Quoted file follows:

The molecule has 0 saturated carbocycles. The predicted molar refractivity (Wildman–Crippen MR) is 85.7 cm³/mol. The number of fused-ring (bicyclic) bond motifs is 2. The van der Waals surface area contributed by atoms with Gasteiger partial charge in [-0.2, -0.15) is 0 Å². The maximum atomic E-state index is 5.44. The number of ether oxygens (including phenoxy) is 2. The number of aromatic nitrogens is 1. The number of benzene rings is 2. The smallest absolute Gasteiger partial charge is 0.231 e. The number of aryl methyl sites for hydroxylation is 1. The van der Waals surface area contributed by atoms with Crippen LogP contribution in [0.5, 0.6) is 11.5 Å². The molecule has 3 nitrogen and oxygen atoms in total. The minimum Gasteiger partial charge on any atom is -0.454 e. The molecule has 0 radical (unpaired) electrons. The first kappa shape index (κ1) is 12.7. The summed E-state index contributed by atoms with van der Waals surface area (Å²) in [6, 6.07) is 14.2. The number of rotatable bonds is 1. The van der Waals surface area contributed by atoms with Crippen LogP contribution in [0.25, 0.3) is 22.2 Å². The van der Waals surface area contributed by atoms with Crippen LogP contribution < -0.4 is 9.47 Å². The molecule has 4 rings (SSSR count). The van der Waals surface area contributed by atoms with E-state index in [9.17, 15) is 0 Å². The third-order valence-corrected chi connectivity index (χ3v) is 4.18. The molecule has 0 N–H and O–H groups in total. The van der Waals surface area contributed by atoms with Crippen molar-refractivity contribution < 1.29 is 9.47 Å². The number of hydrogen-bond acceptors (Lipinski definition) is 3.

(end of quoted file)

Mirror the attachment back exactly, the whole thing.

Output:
The molecule has 0 saturated carbocycles. The predicted molar refractivity (Wildman–Crippen MR) is 85.7 cm³/mol. The number of fused-ring (bicyclic) bond motifs is 2. The van der Waals surface area contributed by atoms with Gasteiger partial charge in [-0.2, -0.15) is 0 Å². The maximum atomic E-state index is 5.44. The number of ether oxygens (including phenoxy) is 2. The number of aromatic nitrogens is 1. The number of benzene rings is 2. The smallest absolute Gasteiger partial charge is 0.231 e. The number of aryl methyl sites for hydroxylation is 1. The van der Waals surface area contributed by atoms with Crippen LogP contribution in [0.5, 0.6) is 11.5 Å². The molecule has 3 nitrogen and oxygen atoms in total. The minimum Gasteiger partial charge on any atom is -0.454 e. The molecule has 0 radical (unpaired) electrons. The first kappa shape index (κ1) is 12.7. The summed E-state index contributed by atoms with van der Waals surface area (Å²) in [6, 6.07) is 14.2. The number of rotatable bonds is 1. The van der Waals surface area contributed by atoms with Crippen LogP contribution in [0.25, 0.3) is 22.2 Å². The van der Waals surface area contributed by atoms with Crippen LogP contribution < -0.4 is 9.47 Å². The molecule has 4 rings (SSSR count). The van der Waals surface area contributed by atoms with E-state index in [9.17, 15) is 0 Å². The third-order valence-corrected chi connectivity index (χ3v) is 4.18. The molecule has 0 N–H and O–H groups in total. The van der Waals surface area contributed by atoms with Crippen molar-refractivity contribution < 1.29 is 9.47 Å². The number of hydrogen-bond acceptors (Lipinski definition) is 3.